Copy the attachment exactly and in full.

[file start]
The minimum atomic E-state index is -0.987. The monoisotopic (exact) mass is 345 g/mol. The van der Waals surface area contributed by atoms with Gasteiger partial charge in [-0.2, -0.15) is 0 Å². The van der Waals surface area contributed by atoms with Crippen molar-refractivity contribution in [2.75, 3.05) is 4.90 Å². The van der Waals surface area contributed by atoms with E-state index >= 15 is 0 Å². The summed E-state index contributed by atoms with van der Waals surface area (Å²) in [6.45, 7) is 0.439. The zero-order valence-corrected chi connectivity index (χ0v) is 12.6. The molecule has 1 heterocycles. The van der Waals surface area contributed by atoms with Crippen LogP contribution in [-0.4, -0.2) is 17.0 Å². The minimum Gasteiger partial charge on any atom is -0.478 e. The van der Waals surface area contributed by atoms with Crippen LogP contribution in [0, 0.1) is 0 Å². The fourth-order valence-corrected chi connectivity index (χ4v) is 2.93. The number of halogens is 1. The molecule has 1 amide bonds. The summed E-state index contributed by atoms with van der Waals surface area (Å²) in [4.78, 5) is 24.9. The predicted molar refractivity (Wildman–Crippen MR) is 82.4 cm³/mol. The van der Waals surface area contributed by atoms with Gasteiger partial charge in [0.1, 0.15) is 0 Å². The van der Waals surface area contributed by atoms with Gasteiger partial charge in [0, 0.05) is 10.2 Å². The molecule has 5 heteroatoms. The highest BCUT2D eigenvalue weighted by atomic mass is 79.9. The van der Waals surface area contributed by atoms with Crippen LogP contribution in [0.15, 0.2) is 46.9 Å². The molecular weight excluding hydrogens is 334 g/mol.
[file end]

The minimum atomic E-state index is -0.987. The monoisotopic (exact) mass is 345 g/mol. The van der Waals surface area contributed by atoms with Gasteiger partial charge in [-0.2, -0.15) is 0 Å². The van der Waals surface area contributed by atoms with Crippen molar-refractivity contribution in [2.75, 3.05) is 4.90 Å². The van der Waals surface area contributed by atoms with E-state index >= 15 is 0 Å². The summed E-state index contributed by atoms with van der Waals surface area (Å²) in [6.45, 7) is 0.439. The zero-order valence-corrected chi connectivity index (χ0v) is 12.6. The molecule has 1 heterocycles. The van der Waals surface area contributed by atoms with Crippen LogP contribution in [-0.4, -0.2) is 17.0 Å². The minimum Gasteiger partial charge on any atom is -0.478 e. The van der Waals surface area contributed by atoms with Crippen LogP contribution in [0, 0.1) is 0 Å². The fourth-order valence-corrected chi connectivity index (χ4v) is 2.93. The number of halogens is 1. The molecule has 1 amide bonds. The summed E-state index contributed by atoms with van der Waals surface area (Å²) in [4.78, 5) is 24.9. The predicted molar refractivity (Wildman–Crippen MR) is 82.4 cm³/mol. The van der Waals surface area contributed by atoms with Gasteiger partial charge in [0.1, 0.15) is 0 Å². The van der Waals surface area contributed by atoms with Gasteiger partial charge in [0, 0.05) is 10.2 Å². The molecule has 5 heteroatoms. The highest BCUT2D eigenvalue weighted by atomic mass is 79.9. The van der Waals surface area contributed by atoms with Crippen LogP contribution in [0.15, 0.2) is 46.9 Å². The molecular weight excluding hydrogens is 334 g/mol.